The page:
D.C. Voting Rights Dilemma

Endorsing a bill of dubious constitutionality, The Washington Post urges the Senate to join the House in passing a bill that would give Washington, D.C. a seat in the House. But the Constitution only gives “states” the right to have representatives in the House, and the District of Columbia is not a state.

More importantly, it is a debatable case purely on grounds of fairness.  Washington, D.C. has a smaller population than the typical House district.  Its half-million citizens are far less numerous than Montana, whose 900,000 residents enjoy only one House seat.  (D.C. also has fewer voters than all 50 states, and fewer residents than 49 of the 50 states). 

Moreover, Washington, D.C. is already overrepresented in the Electoral College, where it has 0.6 percent of the votes, despite having less than 0.2 percent of the nation’s population.

Underpopulated states are overrepresented in the Electoral College, too.  And states like Vermont and Wyoming get the same number of Senators (two) as big states like California and Texas, despite having only a tiny fraction of their population.  But the Constitution expressly forbids any attempt to change that inequity through constitutional amendment, barring any state from being deprived of its “equal” representation in the Senate, even if its population is anything but equal to other states.

What’s mandated by the Constitution isn’t always fair.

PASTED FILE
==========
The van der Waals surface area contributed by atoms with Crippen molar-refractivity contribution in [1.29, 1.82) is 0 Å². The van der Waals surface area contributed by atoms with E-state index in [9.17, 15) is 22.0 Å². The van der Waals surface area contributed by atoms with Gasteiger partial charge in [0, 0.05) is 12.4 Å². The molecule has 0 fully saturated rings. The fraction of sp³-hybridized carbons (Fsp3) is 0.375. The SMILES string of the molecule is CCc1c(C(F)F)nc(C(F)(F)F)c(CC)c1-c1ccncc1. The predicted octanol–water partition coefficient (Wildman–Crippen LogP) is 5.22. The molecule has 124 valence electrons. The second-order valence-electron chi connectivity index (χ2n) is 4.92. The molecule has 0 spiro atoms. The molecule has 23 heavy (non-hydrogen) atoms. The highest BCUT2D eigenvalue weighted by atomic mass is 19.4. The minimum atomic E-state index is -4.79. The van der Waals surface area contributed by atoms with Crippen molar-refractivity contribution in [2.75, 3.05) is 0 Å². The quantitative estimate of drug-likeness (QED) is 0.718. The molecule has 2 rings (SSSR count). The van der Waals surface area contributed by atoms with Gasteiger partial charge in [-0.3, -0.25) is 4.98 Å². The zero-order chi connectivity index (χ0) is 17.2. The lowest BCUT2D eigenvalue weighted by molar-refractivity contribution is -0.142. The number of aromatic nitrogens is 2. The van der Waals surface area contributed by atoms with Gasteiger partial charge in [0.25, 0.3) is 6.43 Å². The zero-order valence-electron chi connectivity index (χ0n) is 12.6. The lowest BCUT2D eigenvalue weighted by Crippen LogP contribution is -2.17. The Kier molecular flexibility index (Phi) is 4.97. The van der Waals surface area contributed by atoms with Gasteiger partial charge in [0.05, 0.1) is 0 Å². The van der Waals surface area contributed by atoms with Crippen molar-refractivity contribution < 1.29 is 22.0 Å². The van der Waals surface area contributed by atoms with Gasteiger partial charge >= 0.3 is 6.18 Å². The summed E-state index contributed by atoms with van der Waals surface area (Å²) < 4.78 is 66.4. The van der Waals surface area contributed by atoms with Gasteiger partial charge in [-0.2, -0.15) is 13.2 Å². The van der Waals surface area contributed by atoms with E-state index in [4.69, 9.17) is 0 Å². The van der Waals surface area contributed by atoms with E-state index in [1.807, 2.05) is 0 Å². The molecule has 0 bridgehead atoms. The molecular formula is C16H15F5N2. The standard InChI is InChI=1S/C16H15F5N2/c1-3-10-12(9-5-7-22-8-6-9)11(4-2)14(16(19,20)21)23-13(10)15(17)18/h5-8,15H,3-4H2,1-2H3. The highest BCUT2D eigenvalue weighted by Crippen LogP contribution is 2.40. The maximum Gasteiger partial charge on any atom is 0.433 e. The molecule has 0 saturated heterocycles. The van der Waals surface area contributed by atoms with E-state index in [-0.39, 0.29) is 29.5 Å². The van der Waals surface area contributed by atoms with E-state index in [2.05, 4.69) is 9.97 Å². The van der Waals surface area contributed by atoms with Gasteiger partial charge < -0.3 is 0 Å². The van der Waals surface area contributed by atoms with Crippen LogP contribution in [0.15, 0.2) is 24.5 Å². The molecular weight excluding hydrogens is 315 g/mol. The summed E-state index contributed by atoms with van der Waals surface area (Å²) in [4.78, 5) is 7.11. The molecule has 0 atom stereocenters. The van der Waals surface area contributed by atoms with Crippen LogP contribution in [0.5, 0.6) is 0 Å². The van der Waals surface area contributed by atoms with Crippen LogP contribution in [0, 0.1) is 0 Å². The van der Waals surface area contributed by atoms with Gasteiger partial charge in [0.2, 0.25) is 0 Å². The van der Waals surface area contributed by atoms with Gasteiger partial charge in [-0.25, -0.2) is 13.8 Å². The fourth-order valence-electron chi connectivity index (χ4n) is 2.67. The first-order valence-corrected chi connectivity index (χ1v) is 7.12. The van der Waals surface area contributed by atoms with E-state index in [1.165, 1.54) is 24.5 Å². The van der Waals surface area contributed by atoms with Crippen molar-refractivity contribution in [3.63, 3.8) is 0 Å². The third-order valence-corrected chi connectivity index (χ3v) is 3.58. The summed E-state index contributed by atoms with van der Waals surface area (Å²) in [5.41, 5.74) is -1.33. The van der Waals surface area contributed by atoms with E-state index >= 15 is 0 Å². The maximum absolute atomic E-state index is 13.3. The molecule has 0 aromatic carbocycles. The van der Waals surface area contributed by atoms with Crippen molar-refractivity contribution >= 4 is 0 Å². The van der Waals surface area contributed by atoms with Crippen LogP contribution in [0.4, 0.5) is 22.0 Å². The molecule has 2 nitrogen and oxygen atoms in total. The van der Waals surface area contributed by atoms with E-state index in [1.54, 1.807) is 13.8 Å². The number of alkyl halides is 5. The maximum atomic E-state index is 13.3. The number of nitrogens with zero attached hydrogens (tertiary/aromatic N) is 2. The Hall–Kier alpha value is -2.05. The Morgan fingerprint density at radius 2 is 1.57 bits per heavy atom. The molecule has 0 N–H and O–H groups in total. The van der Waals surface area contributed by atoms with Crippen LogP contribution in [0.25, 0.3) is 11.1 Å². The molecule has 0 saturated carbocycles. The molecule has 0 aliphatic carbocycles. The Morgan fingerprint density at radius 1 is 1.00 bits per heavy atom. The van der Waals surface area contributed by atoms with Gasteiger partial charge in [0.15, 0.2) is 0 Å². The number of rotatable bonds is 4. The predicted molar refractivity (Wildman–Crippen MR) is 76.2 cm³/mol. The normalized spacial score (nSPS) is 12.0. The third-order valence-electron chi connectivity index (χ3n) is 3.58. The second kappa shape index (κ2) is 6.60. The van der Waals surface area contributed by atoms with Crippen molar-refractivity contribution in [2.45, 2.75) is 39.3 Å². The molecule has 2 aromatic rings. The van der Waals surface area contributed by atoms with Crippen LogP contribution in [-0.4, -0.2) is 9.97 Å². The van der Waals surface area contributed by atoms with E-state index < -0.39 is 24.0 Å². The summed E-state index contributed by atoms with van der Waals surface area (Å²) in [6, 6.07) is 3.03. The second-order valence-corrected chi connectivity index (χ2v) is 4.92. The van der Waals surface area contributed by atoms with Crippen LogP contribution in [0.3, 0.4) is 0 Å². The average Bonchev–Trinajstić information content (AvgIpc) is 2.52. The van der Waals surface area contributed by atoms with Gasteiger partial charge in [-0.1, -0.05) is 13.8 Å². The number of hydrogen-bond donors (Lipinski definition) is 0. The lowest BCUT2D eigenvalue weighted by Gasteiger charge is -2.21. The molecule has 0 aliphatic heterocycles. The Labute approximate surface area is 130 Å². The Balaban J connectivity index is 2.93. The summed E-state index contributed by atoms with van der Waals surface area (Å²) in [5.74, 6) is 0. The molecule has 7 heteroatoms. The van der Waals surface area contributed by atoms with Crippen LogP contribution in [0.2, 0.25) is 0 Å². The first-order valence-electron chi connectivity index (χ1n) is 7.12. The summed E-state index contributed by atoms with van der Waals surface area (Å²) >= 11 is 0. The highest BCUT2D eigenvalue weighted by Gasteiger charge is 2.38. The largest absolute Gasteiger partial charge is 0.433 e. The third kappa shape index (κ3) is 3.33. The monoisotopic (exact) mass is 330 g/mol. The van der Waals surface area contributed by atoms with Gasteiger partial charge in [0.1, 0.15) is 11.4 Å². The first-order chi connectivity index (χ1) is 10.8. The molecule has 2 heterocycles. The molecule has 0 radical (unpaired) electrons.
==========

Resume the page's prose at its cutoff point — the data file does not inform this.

Voters in the District already enjoy far more self-determination than residents of other urban areas — and that has economically harmed, rather than helped the District by leading to excessive regulation and lawsuits. 

Cities in Virginia, which are subject to state legislative checks and balances, are barred by Virginia’s Dillon Rule from regulating without state legislative approval.  Thus, they cannot require (as the District has) that businesses hire felons, or set aside basic standard that are alleged to have a “disparate impact” on some group.  (That an employee’s conduct or lack of skills imposes increased costs on an employer is expressly ruled out as a defense to a “disparate impact” lawsuit under the D.C. Human Rights Act.)

By contrast, Washington, D.C. ordinances regulating business are not subject to state government oversight, and are seldom second-guessed by Congress. 

Partly as a result of that, there has been a steady migration of businesses and trade associations from the heavily-regulated District of Columbia to the Virginia municipalities of Alexandria and Arlington, which have less regulation, and fewer lawsuits.